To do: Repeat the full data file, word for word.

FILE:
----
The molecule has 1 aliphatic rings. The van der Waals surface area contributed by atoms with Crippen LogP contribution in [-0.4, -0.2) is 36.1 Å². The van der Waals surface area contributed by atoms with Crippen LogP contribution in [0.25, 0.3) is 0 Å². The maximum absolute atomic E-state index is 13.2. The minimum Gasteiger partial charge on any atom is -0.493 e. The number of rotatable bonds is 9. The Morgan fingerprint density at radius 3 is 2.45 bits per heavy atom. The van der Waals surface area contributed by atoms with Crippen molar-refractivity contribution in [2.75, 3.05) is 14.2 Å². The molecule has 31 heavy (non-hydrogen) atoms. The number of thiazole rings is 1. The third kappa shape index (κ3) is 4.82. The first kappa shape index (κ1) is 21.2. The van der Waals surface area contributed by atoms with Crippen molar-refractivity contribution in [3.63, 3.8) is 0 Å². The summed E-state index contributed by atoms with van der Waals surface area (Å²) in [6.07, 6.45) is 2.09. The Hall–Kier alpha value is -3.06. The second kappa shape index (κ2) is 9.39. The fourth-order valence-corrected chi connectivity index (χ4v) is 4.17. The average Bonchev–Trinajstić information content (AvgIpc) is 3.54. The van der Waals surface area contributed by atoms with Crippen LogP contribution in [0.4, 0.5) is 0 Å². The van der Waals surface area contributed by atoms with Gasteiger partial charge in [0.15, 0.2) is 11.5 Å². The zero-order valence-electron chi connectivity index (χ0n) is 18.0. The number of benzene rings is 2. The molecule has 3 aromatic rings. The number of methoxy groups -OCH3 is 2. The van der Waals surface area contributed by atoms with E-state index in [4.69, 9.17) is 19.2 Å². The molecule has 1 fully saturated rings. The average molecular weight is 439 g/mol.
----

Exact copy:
The molecule has 1 aliphatic rings. The van der Waals surface area contributed by atoms with Crippen LogP contribution in [-0.4, -0.2) is 36.1 Å². The van der Waals surface area contributed by atoms with Crippen LogP contribution in [0.25, 0.3) is 0 Å². The maximum absolute atomic E-state index is 13.2. The minimum Gasteiger partial charge on any atom is -0.493 e. The number of rotatable bonds is 9. The Morgan fingerprint density at radius 3 is 2.45 bits per heavy atom. The van der Waals surface area contributed by atoms with Crippen molar-refractivity contribution in [2.75, 3.05) is 14.2 Å². The molecule has 31 heavy (non-hydrogen) atoms. The number of thiazole rings is 1. The third kappa shape index (κ3) is 4.82. The first kappa shape index (κ1) is 21.2. The van der Waals surface area contributed by atoms with Crippen molar-refractivity contribution in [3.63, 3.8) is 0 Å². The summed E-state index contributed by atoms with van der Waals surface area (Å²) in [6.07, 6.45) is 2.09. The Hall–Kier alpha value is -3.06. The second kappa shape index (κ2) is 9.39. The fourth-order valence-corrected chi connectivity index (χ4v) is 4.17. The average Bonchev–Trinajstić information content (AvgIpc) is 3.54. The van der Waals surface area contributed by atoms with Crippen LogP contribution in [0.4, 0.5) is 0 Å². The van der Waals surface area contributed by atoms with Gasteiger partial charge in [0.15, 0.2) is 11.5 Å². The zero-order valence-electron chi connectivity index (χ0n) is 18.0. The number of benzene rings is 2. The molecule has 3 aromatic rings. The number of methoxy groups -OCH3 is 2. The van der Waals surface area contributed by atoms with E-state index in [4.69, 9.17) is 19.2 Å². The molecule has 1 fully saturated rings. The average molecular weight is 439 g/mol.